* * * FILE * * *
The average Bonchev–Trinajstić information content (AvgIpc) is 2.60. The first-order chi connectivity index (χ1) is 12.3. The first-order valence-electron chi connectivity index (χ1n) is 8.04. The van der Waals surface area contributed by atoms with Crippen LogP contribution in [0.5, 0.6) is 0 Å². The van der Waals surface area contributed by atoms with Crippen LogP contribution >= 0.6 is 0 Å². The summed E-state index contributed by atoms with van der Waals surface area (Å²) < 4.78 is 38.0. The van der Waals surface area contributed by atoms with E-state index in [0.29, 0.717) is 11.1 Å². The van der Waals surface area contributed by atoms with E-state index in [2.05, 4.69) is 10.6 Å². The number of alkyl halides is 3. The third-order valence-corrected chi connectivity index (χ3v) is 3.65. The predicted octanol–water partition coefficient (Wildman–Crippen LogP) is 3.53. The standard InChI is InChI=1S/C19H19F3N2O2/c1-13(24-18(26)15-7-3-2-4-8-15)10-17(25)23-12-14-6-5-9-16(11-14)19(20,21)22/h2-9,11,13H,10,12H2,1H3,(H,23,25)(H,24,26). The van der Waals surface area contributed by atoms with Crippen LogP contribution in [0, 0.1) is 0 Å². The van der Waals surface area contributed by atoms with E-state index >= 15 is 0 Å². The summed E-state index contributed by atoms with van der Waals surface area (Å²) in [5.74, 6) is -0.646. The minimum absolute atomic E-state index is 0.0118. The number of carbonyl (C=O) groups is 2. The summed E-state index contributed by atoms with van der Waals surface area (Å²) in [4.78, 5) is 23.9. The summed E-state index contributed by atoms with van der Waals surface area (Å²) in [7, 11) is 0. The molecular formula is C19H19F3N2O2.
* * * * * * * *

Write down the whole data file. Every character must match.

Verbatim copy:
The average Bonchev–Trinajstić information content (AvgIpc) is 2.60. The first-order chi connectivity index (χ1) is 12.3. The first-order valence-electron chi connectivity index (χ1n) is 8.04. The van der Waals surface area contributed by atoms with Crippen LogP contribution in [0.5, 0.6) is 0 Å². The van der Waals surface area contributed by atoms with Crippen LogP contribution >= 0.6 is 0 Å². The summed E-state index contributed by atoms with van der Waals surface area (Å²) < 4.78 is 38.0. The van der Waals surface area contributed by atoms with E-state index in [0.29, 0.717) is 11.1 Å². The van der Waals surface area contributed by atoms with E-state index in [2.05, 4.69) is 10.6 Å². The number of alkyl halides is 3. The third-order valence-corrected chi connectivity index (χ3v) is 3.65. The predicted octanol–water partition coefficient (Wildman–Crippen LogP) is 3.53. The standard InChI is InChI=1S/C19H19F3N2O2/c1-13(24-18(26)15-7-3-2-4-8-15)10-17(25)23-12-14-6-5-9-16(11-14)19(20,21)22/h2-9,11,13H,10,12H2,1H3,(H,23,25)(H,24,26). The van der Waals surface area contributed by atoms with Crippen LogP contribution in [0, 0.1) is 0 Å². The van der Waals surface area contributed by atoms with E-state index >= 15 is 0 Å². The summed E-state index contributed by atoms with van der Waals surface area (Å²) in [5.74, 6) is -0.646. The minimum absolute atomic E-state index is 0.0118. The number of carbonyl (C=O) groups is 2. The summed E-state index contributed by atoms with van der Waals surface area (Å²) in [4.78, 5) is 23.9. The summed E-state index contributed by atoms with van der Waals surface area (Å²) in [7, 11) is 0. The molecular formula is C19H19F3N2O2.